Sony’s stock jumped 8% and Nintendo’s climbed 4% after the Chinese Ministry of Culture announced, earlier this week, that it would consider lifting its 12-year ban on video games consoles. But more telling was Electronic Arts’ announcement the next day that it lost 13% in revenue in the last quarter.
Even if the Chinese start buying Wiis, Xboxes and Kinects in their millions, gaming long ago began its shift (presentation; see slide 9) away from consoles to phones and tablets; away from paid single-player games to social games and free-to-play MMO (massive multiplayer online) games; and from America to Asia. Despite their hunger for Asian market share, companies like Nintendo and Sony simply do not make the kinds of games where the growth is.
Mobile and social gaming growth will continue to outpace that of console gaming Digi-Capital
Despite the console ban, gaming is huge in China. Since 2011, the country has been, with its 300 million or so gamers, the world’s largest games market, and will account for a quarter of the world’s sales by 2014, according to Digi-Capital, an investment bank. But the Chinese market is dominated by online social gaming, and the mediums of choice are PCs and mobile devices. This has paid off handsomely for online gaming companies—especially local ones like Tencent and NetEase, which reap 50% margins on games that cost relatively little to produce. But it has made life hard for those in the business of making console games, which can require investments of up to $20 million.
Asia will gobble up most of the growth in the fastest-growing gaming sector Digi-Capital
With their hardware banned, Western game-makers have had to create online-only version of their games for China. But that’s not the only hurdle they have faced. Cultural idiosyncrasies demand the re-imagining of each game for the Chinese market. As Activision Blizzard CEO Bobby Kotick described it (paywall), the Chinese version of “Call of Duty” was a wholly different experience from what, for example, Americans were used to. “How you play, what you play, customization of weapons, the types of characters, the equipment you use, the game modes, and the maps are all unique to the Chinese market,” Kotick said.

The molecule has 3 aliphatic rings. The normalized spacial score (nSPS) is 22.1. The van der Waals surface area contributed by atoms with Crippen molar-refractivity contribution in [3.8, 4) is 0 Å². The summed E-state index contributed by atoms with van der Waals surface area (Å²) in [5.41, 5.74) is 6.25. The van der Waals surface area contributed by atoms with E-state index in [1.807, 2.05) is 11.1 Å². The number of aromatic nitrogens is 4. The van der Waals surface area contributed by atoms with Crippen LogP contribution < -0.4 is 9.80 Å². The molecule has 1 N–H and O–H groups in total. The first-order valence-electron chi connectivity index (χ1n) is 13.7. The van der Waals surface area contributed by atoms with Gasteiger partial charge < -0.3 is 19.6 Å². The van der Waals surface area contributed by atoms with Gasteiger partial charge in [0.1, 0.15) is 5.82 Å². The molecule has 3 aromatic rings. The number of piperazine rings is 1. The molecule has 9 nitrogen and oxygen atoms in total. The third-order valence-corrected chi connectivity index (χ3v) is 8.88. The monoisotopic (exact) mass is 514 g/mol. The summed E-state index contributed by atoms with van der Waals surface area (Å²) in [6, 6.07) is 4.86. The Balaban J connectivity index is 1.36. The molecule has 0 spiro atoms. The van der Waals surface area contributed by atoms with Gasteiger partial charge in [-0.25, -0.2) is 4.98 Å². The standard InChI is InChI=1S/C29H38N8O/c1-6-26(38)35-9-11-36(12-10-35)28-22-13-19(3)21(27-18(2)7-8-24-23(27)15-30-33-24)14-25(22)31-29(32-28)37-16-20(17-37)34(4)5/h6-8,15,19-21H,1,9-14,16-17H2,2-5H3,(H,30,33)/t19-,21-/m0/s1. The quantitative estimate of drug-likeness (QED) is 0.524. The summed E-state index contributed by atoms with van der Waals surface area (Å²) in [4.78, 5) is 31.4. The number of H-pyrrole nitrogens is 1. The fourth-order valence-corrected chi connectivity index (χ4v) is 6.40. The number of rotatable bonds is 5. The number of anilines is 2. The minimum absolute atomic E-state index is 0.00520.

Another obstacle is widespread Chinese piracy. Some 77% of software (including video games) is estimated (pdf, p.4) to have been pirated in 2011, costing $8.9 billion in losses. Piracy has rendered the Chinese film and music market virtually worthless to Western firms, and once the ban is lifted, Western games makers might face the same fate. (The way they make money from online games is by charging for in-game goods like extra weapons.)
But even if they’re not selling game software, the new Chinese market for hardware could still be a big boost, right? Well, maybe not. Chinese are already used to buying games consoles on the black market, as well as pirated versions of games for them. They have also become skilled at adapting the pirated games to run on PCs, through emulators or virtual controls. A recent Barclays note explains that, “While it is not officially approved, many Chinese gamers already can purchase pirated copies of game software in the China market currently and this is widely available and gamers already have the choice to play consoles if they want to… Making [the purchase of consoles legal and] official eventually may not have such a big impact in changing gamers’ behavior.”
In any case, console games—and the hardware they run on—are a declining share of the world games market, as the first chart above shows. Tencent, the Chinese social game-maker, is worth around HK$500 billion ($64 billion). For comparison, Sony, Nintendo, Activision Blizzard and Electronic Arts combined are worth $46 billion. The jump in console-makers’ stocks is likely to be temporary.
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